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mosquito3

Lou Reed has died

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I didn't realize he was that old. He sure was great. I love his quote in the article I just read.

 

"One chord is fine," he once said, alluding to his bare-bones guitar style. "Two chords are pushing it. Three chords and you're into jazz."

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I never was a real fan, but there was some decent material there.

 

As for age... yup, Reed was even older than I am.

 

As for the chord comment thing...

 

It's actually kind of how Pete Seeger described working with a lotta old time fiddlers (as I did.) They didn't care to do too many chord changes, although a lotta the pieces could do more than a few "extra" chords if desired. But even so, if you didn't know many chords, a lotta old time fiddlers would be perfectly happy with you just beating out an open G or A with no chord changes at all if you kept rhythm. Been there, done that.

 

As far as "more and you're into jazz," I think not. I've heard some folks do "st james infimary" with what amounts to just an Am chord... some adding an E and/or F/Dm or...

 

m

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CB...

 

<grin>

 

Yupper and that song had more than one chord, too.

 

More than 3. Assuming, of course, one might make both heads and tails of it. <chortle>

 

m

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"One chord is fine," he once said, alluding to his bare-bones guitar style. "Two chords are pushing it. Three chords and you're into jazz."

 

Love that quote. I can't claim to be a big fan. I discovered him through NIN when he went backstage and hung out with the band in a documentary. I asked myself, "who's the old dude?" I found out, alright.

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Thing is, some 50 years later you're doggone nearly forgotten - or worse, judged by the standards of the era.

 

Reed's line in "Walk on the wild side" about "the colored girls" already has been hit for being racist which I'll wager was not exactly what had been in mind. It's unfair without knowing the linguistic ethos in which he was writing.

 

It's interesting too how basically the 3-minute miracle is expected in current "popular" music if it's to get much air or cable tv play. So... will Reed be judged by standards of the 1900s or 2100s? Against what other combination lyric and tune writers? I dunno.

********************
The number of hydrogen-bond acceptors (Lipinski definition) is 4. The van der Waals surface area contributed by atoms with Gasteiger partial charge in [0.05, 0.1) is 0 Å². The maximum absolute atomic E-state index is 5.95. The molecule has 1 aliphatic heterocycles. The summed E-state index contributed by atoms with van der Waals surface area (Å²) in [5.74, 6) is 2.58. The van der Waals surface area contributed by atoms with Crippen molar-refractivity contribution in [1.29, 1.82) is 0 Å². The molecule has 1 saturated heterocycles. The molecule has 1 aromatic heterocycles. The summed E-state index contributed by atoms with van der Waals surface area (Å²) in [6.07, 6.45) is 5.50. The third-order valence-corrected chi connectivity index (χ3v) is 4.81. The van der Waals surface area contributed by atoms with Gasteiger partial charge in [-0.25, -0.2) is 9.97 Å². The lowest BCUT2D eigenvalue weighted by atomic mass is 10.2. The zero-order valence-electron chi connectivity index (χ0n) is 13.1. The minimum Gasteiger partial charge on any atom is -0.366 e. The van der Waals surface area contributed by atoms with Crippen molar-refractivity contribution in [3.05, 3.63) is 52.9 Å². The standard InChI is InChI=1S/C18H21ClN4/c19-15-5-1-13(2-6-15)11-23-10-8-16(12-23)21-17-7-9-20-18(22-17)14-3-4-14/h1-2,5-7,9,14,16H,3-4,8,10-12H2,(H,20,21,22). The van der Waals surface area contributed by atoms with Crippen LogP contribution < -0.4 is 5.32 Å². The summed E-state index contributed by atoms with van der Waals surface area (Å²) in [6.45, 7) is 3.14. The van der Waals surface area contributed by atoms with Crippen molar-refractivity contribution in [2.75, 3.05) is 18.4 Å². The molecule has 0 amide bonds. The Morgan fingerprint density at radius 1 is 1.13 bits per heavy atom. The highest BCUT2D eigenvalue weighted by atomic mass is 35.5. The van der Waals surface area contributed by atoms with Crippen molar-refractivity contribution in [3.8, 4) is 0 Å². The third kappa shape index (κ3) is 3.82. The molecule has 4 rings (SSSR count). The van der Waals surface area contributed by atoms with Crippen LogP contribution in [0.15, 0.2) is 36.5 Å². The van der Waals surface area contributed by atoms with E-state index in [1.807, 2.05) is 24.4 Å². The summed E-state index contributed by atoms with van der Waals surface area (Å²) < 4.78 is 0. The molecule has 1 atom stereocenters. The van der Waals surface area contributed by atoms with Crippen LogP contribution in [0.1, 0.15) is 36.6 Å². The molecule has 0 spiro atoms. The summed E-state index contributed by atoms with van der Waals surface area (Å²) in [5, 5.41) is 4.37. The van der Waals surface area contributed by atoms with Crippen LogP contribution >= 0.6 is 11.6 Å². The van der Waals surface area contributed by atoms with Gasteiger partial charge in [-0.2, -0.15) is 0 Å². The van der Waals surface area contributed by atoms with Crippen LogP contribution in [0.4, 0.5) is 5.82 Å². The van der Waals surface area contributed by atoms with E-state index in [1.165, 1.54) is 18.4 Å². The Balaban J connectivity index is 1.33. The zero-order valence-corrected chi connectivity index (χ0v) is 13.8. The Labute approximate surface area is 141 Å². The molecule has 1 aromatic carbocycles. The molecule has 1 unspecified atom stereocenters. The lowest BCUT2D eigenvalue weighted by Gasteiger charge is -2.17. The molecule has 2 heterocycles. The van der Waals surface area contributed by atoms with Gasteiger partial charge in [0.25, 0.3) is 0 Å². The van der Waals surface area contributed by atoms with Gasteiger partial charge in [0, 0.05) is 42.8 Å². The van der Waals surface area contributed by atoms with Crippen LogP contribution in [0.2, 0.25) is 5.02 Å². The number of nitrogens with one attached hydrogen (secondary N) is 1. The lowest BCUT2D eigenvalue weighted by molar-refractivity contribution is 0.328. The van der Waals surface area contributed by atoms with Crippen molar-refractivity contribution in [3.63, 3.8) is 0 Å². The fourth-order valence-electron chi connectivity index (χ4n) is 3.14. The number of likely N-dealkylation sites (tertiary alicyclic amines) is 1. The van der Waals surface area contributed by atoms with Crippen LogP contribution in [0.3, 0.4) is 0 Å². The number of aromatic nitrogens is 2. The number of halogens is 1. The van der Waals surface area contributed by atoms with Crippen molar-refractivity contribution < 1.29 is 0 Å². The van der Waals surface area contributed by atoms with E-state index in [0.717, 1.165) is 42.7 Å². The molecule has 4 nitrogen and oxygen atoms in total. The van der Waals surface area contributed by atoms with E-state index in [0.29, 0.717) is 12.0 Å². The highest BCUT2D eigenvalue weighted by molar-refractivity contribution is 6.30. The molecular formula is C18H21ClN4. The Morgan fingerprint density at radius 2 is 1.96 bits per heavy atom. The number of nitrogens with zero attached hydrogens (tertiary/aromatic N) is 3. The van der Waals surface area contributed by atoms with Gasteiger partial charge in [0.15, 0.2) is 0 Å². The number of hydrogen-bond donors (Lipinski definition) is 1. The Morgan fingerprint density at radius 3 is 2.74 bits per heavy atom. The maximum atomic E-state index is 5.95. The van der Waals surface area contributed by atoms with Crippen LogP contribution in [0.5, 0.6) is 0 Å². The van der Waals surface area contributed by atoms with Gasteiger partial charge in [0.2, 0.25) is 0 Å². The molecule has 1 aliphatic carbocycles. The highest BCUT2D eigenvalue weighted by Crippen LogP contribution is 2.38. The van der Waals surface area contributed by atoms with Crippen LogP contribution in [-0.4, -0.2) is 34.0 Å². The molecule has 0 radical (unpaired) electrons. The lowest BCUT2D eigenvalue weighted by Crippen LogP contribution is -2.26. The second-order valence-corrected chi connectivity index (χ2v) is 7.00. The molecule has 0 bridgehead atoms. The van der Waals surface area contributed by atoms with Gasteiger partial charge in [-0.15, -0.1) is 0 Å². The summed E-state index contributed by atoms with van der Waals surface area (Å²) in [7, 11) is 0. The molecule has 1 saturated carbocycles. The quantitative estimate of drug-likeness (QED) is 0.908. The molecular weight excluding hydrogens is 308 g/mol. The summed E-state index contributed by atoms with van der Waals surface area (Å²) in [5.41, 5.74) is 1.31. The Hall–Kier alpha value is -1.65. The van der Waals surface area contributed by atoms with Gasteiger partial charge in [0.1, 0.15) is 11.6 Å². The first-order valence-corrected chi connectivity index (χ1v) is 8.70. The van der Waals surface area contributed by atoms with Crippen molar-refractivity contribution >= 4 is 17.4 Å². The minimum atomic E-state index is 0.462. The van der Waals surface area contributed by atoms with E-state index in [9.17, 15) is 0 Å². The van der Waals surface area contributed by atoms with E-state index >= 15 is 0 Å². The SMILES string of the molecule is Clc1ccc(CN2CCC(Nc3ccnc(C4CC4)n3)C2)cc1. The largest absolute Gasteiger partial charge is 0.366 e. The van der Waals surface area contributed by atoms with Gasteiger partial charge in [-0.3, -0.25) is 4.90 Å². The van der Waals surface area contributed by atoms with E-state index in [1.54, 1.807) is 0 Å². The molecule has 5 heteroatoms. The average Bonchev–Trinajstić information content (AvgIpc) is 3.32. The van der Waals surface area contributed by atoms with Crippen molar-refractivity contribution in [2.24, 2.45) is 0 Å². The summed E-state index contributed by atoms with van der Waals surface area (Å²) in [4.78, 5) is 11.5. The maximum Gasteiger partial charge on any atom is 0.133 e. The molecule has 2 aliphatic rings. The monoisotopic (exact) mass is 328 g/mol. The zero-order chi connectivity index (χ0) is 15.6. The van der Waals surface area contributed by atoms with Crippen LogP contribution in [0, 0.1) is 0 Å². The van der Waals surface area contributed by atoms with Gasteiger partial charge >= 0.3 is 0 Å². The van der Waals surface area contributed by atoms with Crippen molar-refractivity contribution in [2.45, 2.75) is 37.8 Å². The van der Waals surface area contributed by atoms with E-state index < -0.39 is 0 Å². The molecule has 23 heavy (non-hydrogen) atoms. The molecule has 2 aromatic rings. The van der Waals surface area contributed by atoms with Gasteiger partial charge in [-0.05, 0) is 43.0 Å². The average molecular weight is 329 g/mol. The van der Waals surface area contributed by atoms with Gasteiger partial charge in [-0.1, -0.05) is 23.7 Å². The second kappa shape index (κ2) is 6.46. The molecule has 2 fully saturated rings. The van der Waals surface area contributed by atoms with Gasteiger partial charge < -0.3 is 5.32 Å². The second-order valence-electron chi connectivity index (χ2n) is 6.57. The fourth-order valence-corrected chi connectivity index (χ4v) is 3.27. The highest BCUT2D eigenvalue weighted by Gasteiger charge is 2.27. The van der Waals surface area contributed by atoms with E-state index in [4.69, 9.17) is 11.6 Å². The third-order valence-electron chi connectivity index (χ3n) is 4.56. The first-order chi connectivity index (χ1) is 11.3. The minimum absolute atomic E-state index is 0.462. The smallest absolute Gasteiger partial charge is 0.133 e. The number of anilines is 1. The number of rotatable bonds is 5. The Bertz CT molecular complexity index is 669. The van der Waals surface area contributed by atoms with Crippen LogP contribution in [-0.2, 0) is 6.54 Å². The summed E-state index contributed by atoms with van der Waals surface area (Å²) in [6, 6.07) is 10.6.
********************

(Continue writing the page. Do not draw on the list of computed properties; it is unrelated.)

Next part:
And all of that will at best be in relatively "academic" circumstances.

 

What 25-year-old music pro or even weekend warrior today can tell you much about differences in arrangement concepts in the swing era and what that might have to do with current rock or country arranging? Or the poetry of material from the late 30s into the '50s in Swing that others might not get into?

 

Reed's dead; we all will be. Regardless he may have nudged a piece of the body musical (the musical version of "the body politic), in 50 years? Then what? No one might today claim to know, but I'll wager it'll be something of a footnote rather than a headline. He was too late to be on Sullivan's TV show or on radio or television's Hit Parade. ...Too late for general recognition of his material beyond some perspectives of cultural change that may or may not be seen as "progressive" for culture in 50 years.

 

It also was pretty much "urban" music in foundation, a different "genus" rather than "genre" when it comes to any sort of "pop" music or any other sort of art when compared to the entire stream across genre in all arts at a given period of time.

 

m

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Holy crap.

 

Was out of town all weekend and this is the first I heard of it.

 

This one hurts.

 

Enjoy the wild side Lou.

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Some people like to go out dancing

And some people, they got to work

And there's even some evil mothers

They're gonna tell ya that everything is just dirt...

That women never really faint

And that villains always blink their eyes

And that children are the only ones that blush

And that life is just to die...

 

"Sweet Jane"

 

I've spent my life avoiding those evil mothers...the best advice ever dispensed in a rock song.

Dammit I'll miss having him in the world...

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I'm surprised he lasted as long as he did, he lived life balls out, under went a liver transplant, he was not going to rust out, he rode it hard till it broke..RIP Lou..

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Never really a big fan, but I did like some of his stuff. I always thought his music was like real New York junkie street level music. Not meaning anything degrading by it, just that his music showed a slice of real life and it wasn't always real pretty. (If that makes any sense.)

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When I was a kid there was no MTV. When their finally was we didn't have it in my house. So a lot of my new music came to me through a few radio shows and TV shows like Radio 1990, Friday Night Videos and Saturday Night Live. I'll never forget this one. It was the first time I really paid attention to Lou Reed.

 

 

 

 

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